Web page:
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Weight Training Improves Walking Endurance in Healthy Elderly Persons

Philip A. Ades, MD; Douglas L. Ballor, PhD; Taka Ashikaga, PhD; Jody L. Utton, BS; and K. Sreekumaran Nair, MD, PhD
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From the University of Vermont College of Medicine, Burlington, Vermont, and the Mayo Clinic, Rochester, Minnesota. Grant Support: In part by grants R01-AG09531-01A2 and AR1964 from the National Institutes of Health and grant RR209 from the General Clinical Research Centers. Requests for Reprints: Philip A. Ades, MD, McClure 1, Cardiology, Medical Center Hospital of Vermont, Burlington, VT 05401. Current Author Addresses: Dr. Ades: McClure 1, Cardiology, Medical Center Hospital of Vermont, Burlington, VT 05401.

Copyright ©2004 by the American College of Physicians

Ann Intern Med. 1996;124(6):568-572. doi:10.7326/0003-4819-124-6-199603150-00005
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Objective: To determine the effect of a resistance-training program on walking endurance in a healthy, community-dwelling elderly population.

Design: 12-week randomized, controlled trial comparing a resistance-training group with a nonexercising control group.

Setting: Hospital-affiliated outpatient exercise facility.

Patients: 24 healthy men and women who were 65 years of age or older (mean age ±SD, 70.4 ± 4 years; range, 65 to 79 years).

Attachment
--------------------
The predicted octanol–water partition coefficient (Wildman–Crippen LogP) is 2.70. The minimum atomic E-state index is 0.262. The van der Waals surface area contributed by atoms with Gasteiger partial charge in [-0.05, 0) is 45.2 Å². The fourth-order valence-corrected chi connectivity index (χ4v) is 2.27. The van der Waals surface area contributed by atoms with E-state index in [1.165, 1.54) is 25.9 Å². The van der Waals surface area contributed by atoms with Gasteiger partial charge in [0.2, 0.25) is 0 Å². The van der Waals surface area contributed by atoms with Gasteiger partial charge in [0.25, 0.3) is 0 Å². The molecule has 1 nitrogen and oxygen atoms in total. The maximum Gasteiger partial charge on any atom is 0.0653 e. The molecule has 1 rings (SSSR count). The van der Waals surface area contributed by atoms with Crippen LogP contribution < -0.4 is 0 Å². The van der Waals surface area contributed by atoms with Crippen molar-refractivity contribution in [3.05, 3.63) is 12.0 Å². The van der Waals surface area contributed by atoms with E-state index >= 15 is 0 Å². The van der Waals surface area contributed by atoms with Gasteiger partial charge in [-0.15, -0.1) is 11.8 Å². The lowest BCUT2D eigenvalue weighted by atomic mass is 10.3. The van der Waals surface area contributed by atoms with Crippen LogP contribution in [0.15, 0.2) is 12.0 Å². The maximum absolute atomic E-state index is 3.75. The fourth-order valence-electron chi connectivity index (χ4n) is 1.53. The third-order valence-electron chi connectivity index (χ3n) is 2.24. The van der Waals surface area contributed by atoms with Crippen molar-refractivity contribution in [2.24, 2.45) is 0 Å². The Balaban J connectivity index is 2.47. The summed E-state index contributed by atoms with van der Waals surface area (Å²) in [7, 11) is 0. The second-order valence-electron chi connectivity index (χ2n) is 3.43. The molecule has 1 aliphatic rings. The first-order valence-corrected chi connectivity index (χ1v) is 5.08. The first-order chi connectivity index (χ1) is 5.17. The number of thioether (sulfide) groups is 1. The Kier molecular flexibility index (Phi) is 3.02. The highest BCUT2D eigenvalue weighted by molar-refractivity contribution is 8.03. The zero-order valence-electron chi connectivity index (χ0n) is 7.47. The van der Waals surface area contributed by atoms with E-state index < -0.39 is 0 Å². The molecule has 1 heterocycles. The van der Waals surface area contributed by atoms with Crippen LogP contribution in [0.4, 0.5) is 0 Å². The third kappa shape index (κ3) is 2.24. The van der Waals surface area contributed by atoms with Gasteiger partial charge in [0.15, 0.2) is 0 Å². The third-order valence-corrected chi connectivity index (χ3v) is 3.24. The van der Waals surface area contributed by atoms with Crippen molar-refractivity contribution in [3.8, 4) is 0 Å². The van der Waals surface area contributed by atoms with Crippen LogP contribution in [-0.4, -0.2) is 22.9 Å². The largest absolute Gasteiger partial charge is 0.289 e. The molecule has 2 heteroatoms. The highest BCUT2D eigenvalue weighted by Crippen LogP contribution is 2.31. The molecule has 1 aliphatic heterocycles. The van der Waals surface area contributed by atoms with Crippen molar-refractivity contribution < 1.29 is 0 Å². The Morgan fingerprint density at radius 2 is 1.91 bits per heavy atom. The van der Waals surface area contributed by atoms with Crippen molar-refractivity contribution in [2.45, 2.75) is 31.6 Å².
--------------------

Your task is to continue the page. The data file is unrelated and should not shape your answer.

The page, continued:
Measurements: The primary outcome variable was exhaustive submaximal walking time measured at an intensity of 80% of baseline peak aerobic capacity.

Results: Participants in the resistance-training program increased submaximal walking endurance by 9 minutes (from 25 ± 4 minutes to 34 ± 9 minutes; P = 0.001), a 38% increase, whereas no change was seen in controls (20 ± 5 minutes to 19 ± 10 minutes; P > 0.2; P = 0.005 between groups). The relation between change in leg strength and change in walking endurance was significant (r = 0.48; P = 0.02). Neither group showed a change in peak aerobic capacity or in whole-body composition, although fat-free mass of the leg increased in the exercise group.

Conclusions: Resistance training for 3 months improves both leg strength and walking endurance in healthy, community-dwelling elderly persons. This finding is relevant to older persons at risk for disability, because walking endurance and leg strength are important components of physical functioning.


Grahic Jump Location
Figure 1.
Conditioning data in the resistance-training group.

Open symbols indicate values before conditioning; closed symbols indicate values after conditioning.

Grahic Jump Location




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